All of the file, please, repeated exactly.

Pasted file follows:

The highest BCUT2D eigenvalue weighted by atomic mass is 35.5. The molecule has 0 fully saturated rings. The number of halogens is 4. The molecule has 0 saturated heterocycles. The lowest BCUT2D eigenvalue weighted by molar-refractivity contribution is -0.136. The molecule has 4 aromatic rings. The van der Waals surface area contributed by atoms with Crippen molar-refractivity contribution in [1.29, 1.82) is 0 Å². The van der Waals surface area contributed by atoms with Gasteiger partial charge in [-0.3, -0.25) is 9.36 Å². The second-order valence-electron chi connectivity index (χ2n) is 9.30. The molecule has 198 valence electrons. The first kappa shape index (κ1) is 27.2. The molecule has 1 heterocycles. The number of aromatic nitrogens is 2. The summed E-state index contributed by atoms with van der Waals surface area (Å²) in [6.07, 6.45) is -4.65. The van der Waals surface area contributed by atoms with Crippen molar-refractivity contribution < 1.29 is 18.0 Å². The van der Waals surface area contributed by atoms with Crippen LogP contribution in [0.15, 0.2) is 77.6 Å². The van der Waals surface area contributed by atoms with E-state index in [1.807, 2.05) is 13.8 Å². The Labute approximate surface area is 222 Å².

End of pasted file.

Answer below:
The highest BCUT2D eigenvalue weighted by atomic mass is 35.5. The molecule has 0 fully saturated rings. The number of halogens is 4. The molecule has 0 saturated heterocycles. The lowest BCUT2D eigenvalue weighted by molar-refractivity contribution is -0.136. The molecule has 4 aromatic rings. The van der Waals surface area contributed by atoms with Crippen molar-refractivity contribution in [1.29, 1.82) is 0 Å². The van der Waals surface area contributed by atoms with Gasteiger partial charge in [-0.3, -0.25) is 9.36 Å². The second-order valence-electron chi connectivity index (χ2n) is 9.30. The molecule has 198 valence electrons. The first kappa shape index (κ1) is 27.2. The molecule has 1 heterocycles. The number of aromatic nitrogens is 2. The summed E-state index contributed by atoms with van der Waals surface area (Å²) in [6.07, 6.45) is -4.65. The van der Waals surface area contributed by atoms with Crippen molar-refractivity contribution < 1.29 is 18.0 Å². The van der Waals surface area contributed by atoms with Crippen LogP contribution in [0.15, 0.2) is 77.6 Å². The van der Waals surface area contributed by atoms with E-state index in [1.807, 2.05) is 13.8 Å². The Labute approximate surface area is 222 Å².